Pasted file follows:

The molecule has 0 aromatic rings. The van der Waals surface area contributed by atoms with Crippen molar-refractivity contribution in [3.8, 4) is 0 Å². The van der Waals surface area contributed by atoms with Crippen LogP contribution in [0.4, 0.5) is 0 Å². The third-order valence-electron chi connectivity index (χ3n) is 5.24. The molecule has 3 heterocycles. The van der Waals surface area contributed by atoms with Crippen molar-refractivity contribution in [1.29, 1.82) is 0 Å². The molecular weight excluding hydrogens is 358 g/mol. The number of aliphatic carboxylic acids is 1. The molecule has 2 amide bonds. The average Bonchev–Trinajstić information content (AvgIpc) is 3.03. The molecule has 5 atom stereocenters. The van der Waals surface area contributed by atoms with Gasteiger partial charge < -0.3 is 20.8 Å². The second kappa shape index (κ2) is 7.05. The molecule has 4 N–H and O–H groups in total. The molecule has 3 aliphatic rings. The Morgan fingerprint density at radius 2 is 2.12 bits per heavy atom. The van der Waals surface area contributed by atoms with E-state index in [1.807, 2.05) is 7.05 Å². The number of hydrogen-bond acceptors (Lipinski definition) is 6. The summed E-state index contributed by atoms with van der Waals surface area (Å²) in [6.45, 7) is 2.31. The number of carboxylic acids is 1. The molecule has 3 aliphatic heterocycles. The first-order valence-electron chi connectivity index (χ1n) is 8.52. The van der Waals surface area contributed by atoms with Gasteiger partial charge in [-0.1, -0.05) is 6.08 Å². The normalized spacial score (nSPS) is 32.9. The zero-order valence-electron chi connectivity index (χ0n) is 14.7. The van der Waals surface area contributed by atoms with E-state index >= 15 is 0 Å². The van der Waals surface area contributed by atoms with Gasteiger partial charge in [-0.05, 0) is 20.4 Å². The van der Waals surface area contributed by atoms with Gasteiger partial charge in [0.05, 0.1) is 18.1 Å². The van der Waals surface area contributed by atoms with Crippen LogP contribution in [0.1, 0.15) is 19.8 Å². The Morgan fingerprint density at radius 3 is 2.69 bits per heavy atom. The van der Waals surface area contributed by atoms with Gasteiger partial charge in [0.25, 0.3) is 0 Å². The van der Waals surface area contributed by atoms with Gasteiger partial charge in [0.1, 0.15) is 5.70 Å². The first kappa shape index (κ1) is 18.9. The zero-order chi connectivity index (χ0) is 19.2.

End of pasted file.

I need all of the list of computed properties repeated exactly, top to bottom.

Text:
The molecule has 0 aromatic rings. The van der Waals surface area contributed by atoms with Crippen molar-refractivity contribution in [3.8, 4) is 0 Å². The van der Waals surface area contributed by atoms with Crippen LogP contribution in [0.4, 0.5) is 0 Å². The third-order valence-electron chi connectivity index (χ3n) is 5.24. The molecule has 3 heterocycles. The van der Waals surface area contributed by atoms with Crippen molar-refractivity contribution in [1.29, 1.82) is 0 Å². The molecular weight excluding hydrogens is 358 g/mol. The number of aliphatic carboxylic acids is 1. The molecule has 2 amide bonds. The average Bonchev–Trinajstić information content (AvgIpc) is 3.03. The molecule has 5 atom stereocenters. The van der Waals surface area contributed by atoms with Gasteiger partial charge < -0.3 is 20.8 Å². The second kappa shape index (κ2) is 7.05. The molecule has 4 N–H and O–H groups in total. The molecule has 3 aliphatic rings. The Morgan fingerprint density at radius 2 is 2.12 bits per heavy atom. The van der Waals surface area contributed by atoms with E-state index in [1.807, 2.05) is 7.05 Å². The number of hydrogen-bond acceptors (Lipinski definition) is 6. The summed E-state index contributed by atoms with van der Waals surface area (Å²) in [6.45, 7) is 2.31. The number of carboxylic acids is 1. The molecule has 3 aliphatic heterocycles. The first-order valence-electron chi connectivity index (χ1n) is 8.52. The van der Waals surface area contributed by atoms with Gasteiger partial charge in [-0.1, -0.05) is 6.08 Å². The normalized spacial score (nSPS) is 32.9. The zero-order valence-electron chi connectivity index (χ0n) is 14.7. The van der Waals surface area contributed by atoms with E-state index >= 15 is 0 Å². The van der Waals surface area contributed by atoms with Gasteiger partial charge in [-0.05, 0) is 20.4 Å². The van der Waals surface area contributed by atoms with Gasteiger partial charge in [0.05, 0.1) is 18.1 Å². The van der Waals surface area contributed by atoms with Crippen LogP contribution in [0.1, 0.15) is 19.8 Å². The Morgan fingerprint density at radius 3 is 2.69 bits per heavy atom. The van der Waals surface area contributed by atoms with Gasteiger partial charge in [0.25, 0.3) is 0 Å². The van der Waals surface area contributed by atoms with Gasteiger partial charge in [0.1, 0.15) is 5.70 Å². The first kappa shape index (κ1) is 18.9. The zero-order chi connectivity index (χ0) is 19.2.